Chapters Include: Privacy Engineering: Why It’s Needed, How to Scale It; Understanding Data and Privacy; Data Classification; Data Inventory; Data Sharing; The Technical Privacy Review; Data Deletion; Exporting User Data: DSARs: Building a Consent Management Platform; and, Closing Security Vulnerabilities; Scaling, Hiring, and Considering Regulations

Privacy Engineering: A Dataflow and Ontological Approach

Author: by Ian Oliver

Who is it for? Software Developers, Software Architects, Systems Designers, TPMs

Reason for Recommendation: This book presents an approach based upon data flow modeling, coupled with standardized terminological frameworks, classifications and ontologies to properly annotate and describe the flow of information into, out of and across these systems. Also provided are structures and frameworks for the engineering process, requirements and audits; and even the privacy programme itself, but takes a pragmatic approach and encourages using and modifying the tools and techniques presented as the local context and needs require.

Chapters Include: Case Studies; Privacy Engineering Process Structure; Data Flow Modeling; Security and Information Type Classifications; Additional Classification Structures; Requirements; Risk and Assessment; Notice and Consent; Privacy Enhancing Techniques; Auditing and Inspection; Developing a Privacy Program; and, Conclusions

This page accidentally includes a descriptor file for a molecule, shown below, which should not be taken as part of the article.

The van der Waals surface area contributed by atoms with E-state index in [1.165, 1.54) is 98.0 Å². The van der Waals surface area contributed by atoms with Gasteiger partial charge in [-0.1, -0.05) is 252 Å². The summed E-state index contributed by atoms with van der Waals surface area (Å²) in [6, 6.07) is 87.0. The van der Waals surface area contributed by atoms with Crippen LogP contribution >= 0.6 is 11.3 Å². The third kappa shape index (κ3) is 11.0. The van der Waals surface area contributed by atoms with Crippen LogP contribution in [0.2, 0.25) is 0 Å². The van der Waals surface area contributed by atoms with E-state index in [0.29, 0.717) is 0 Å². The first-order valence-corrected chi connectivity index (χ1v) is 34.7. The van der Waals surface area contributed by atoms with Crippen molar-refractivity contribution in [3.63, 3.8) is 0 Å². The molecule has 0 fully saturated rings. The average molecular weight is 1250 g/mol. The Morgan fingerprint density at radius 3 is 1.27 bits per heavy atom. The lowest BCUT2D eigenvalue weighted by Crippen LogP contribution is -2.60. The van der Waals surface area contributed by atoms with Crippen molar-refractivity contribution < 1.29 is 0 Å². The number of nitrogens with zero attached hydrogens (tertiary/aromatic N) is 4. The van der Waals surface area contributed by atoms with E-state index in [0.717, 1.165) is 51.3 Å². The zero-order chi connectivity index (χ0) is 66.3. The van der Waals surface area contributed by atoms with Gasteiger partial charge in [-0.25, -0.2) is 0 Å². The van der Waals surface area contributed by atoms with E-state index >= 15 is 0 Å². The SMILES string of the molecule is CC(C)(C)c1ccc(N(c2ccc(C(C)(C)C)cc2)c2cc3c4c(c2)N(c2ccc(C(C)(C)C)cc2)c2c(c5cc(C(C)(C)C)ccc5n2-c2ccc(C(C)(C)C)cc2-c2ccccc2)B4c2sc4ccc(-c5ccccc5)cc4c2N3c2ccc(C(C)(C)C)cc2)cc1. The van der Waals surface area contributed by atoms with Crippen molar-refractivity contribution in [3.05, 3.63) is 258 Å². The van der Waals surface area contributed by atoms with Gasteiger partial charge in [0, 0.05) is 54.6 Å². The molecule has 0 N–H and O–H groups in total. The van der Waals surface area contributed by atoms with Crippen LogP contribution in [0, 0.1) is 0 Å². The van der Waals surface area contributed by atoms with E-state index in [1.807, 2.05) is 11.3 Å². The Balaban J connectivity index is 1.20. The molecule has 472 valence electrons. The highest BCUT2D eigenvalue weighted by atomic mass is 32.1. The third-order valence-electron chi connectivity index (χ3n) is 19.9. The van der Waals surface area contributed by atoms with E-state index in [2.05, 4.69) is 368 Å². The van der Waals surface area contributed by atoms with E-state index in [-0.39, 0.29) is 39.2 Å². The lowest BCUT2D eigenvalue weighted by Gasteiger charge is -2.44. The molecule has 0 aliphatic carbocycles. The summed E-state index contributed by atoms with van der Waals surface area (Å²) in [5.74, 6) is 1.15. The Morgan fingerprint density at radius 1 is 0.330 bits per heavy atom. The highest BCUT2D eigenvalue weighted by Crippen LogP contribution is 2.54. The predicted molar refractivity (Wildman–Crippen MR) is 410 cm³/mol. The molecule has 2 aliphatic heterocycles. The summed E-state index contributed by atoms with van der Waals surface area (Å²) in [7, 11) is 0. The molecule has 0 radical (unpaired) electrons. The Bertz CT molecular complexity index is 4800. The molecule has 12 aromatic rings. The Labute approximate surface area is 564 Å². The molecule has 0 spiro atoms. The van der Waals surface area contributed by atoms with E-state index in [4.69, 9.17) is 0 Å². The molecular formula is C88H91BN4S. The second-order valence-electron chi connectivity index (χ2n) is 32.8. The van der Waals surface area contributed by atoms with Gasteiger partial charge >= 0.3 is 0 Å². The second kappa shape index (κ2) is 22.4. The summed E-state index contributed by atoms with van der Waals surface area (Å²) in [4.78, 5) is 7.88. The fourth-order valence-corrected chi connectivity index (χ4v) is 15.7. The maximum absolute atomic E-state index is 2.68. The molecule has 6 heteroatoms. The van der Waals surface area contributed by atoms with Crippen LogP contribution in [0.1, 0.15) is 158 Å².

Practical Data Privacy: Enhancing Privacy and Security in Data

Author: Katharine Jarmul, Principal Data Scientist at Thoughtworks

Who is it for? Data Scientists and PET enthusiasts

Reason for Recommendation: I love how Katharine balances a deep technical perspective with plain-language overviews of the latest privacy technology approaches and architectures in data science work flows. Her book serves as an essential guide that will give you a fundamental understanding of modern privacy building blocks, like differential privacy, federated learning, and encrypted computation. She shares solid advice and best practices for integrating breakthrough privacy-enhancing technologies into production systems. 

Chapters Include: Data Governance and Simple Privacy Approaches; Anonymization; Building Privacy into Data Pipelines; Privacy Attacks; Privacy-Aware Machine Learning and Data Science; Federated Learning and Data Science; Encrypted Computation; Navigating the Legal Side of Privacy; Privacy and Practical Considerations; FAQs and Their Answers; and, Go Forth and Engineer Privacy!

Strategic Privacy by Design, 2nd Edition

Author: R. Jason Cronk, Owner of Foryte Web Services / Enterprivacy Consulting Group